Cultural Competence in Elderly Care within the Clinical Practice Setting

Dhadda, Sukdeep (2014) Cultural Competence in Elderly Care within the Clinical Practice Setting. [Dissertation (University of Nottingham only)] (Unpublished)

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Abstract

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Abstract

 Aims: This study sought to assess the knowledge, skills, attitudes and practice of nurses towards the issue of culture, in order to assess their level of cultural competence (CC) and its impact upon healthcare provision within the speciality of elderly care.

 Background: The UK continues to be an increasingly diverse and ageing population; hence, it is important that healthcare professionals become aware of the needs of older ethnic minority patients. CC is one approach which has been suggested as a strategy to improve quality of healthcare and reduce inequality for all patients.

 Methods: This study adopted a quantitative research design as a cross-sectional survey using the Cultural Competence Assessment Tool (CCATool), which surveyed registered and non-registered nurses working within elderly care. Participants were assigned a category of CC based on the scores they achieved in the survey. Statistical tests were used to explore trend within the data based on participants’ demographic characteristics.

 Results: It was observed that no nurses were cultural incompetent, or fully CC; 65 nurses were found to be culturally aware, whilst 13 were culturally safe. Three statistically-significant results were found which related to statements assessing participants’ cultural sensitivity. The fact that so few significant results were found emerged as the key finding of this study.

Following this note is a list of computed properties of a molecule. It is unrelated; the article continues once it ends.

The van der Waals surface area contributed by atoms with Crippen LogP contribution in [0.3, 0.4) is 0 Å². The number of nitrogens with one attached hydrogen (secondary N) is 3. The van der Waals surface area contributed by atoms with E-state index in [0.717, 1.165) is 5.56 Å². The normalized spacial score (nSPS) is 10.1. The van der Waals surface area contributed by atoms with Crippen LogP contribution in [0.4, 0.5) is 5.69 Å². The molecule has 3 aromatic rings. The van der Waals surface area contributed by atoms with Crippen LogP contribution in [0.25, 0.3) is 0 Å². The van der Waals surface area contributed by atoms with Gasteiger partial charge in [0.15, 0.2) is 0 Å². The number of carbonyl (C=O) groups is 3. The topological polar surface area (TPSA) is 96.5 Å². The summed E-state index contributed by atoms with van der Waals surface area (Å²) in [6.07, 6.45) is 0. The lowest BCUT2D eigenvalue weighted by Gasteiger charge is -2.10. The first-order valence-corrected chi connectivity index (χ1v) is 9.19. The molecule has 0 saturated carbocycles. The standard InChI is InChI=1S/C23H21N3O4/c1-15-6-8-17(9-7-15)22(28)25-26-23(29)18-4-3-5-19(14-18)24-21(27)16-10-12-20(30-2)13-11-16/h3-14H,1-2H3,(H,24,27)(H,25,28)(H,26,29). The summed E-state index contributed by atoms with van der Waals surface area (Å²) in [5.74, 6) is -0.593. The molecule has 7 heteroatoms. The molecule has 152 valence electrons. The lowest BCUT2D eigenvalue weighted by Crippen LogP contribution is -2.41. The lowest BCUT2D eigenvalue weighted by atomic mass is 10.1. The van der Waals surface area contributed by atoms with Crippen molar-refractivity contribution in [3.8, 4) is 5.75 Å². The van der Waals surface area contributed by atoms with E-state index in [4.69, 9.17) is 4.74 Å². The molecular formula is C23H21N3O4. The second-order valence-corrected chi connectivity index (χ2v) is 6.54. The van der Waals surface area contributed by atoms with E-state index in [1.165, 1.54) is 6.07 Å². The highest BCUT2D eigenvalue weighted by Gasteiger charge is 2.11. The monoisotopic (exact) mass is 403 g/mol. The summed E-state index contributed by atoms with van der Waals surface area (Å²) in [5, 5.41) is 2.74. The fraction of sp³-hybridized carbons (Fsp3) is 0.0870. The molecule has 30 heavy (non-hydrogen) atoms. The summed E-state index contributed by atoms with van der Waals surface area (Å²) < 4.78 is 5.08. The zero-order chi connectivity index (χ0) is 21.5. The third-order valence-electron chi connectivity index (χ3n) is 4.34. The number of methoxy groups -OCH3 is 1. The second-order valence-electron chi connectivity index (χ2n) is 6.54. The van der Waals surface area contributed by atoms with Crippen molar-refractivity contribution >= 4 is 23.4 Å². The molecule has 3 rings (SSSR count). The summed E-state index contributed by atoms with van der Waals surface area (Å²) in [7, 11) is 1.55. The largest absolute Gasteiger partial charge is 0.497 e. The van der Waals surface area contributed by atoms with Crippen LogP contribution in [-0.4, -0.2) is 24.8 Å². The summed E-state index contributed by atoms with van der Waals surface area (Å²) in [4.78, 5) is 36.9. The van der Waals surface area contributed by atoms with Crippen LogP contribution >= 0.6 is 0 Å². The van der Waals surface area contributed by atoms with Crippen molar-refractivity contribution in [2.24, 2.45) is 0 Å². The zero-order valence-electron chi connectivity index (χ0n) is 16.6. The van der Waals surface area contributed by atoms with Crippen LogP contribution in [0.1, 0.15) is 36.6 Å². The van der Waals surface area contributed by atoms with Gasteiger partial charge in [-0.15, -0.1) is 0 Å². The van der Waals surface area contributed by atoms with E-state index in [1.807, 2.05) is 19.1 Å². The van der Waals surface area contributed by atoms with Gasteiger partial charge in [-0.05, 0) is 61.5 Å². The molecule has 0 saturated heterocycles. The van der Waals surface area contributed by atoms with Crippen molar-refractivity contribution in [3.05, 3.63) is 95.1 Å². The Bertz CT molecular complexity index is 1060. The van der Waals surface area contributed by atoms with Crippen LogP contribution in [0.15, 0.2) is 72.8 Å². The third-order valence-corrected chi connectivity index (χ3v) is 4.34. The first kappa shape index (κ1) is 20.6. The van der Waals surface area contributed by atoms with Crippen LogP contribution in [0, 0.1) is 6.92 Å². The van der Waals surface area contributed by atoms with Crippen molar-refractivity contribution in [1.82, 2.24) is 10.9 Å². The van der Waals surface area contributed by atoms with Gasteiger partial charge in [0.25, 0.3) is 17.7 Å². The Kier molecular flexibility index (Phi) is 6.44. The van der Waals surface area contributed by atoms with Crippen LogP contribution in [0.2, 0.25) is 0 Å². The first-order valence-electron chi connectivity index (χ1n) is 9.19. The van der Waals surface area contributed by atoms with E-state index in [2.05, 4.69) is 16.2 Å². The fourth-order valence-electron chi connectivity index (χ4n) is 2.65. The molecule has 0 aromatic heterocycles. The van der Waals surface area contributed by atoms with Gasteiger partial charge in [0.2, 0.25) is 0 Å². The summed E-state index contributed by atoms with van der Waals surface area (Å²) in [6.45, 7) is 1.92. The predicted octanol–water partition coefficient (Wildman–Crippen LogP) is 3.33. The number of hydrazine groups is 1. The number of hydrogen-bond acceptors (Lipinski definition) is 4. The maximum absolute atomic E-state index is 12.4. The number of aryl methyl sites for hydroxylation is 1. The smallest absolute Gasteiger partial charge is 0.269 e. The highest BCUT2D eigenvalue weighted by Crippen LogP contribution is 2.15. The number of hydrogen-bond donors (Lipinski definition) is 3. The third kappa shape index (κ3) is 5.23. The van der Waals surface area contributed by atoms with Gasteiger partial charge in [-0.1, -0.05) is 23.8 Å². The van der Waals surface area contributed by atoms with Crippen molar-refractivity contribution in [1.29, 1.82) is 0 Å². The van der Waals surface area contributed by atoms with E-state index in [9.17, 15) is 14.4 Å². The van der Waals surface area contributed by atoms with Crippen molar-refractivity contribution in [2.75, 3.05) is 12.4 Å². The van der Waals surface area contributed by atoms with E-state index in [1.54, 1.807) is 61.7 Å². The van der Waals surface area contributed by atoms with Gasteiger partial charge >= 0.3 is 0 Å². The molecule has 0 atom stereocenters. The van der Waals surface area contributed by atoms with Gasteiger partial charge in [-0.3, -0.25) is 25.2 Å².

 Discussion: CC measurement tools are most frequently used to compare changes in individuals’ CC following, for example, changes in organisational policy or attendance at training programmes. This study demonstrated that scoring the absolute CC of individuals’ may not be that clinically useful. Interpreting the finding also revealed the limitations of most CC frameworks in offering practicing nurses clear guidance on what actions can be taken to achieve CC nursing care. In order to address these shortfalls, a new framework for CC in nursing practice was developed.

Item Type: Dissertation (University of Nottingham only)
Depositing User: EP, Services
Date Deposited: 02 Jul 2014 10:21
Last Modified: 24 Oct 2016 05:57
URI: http://eprints.nottingham.ac.uk/id/eprint/27070

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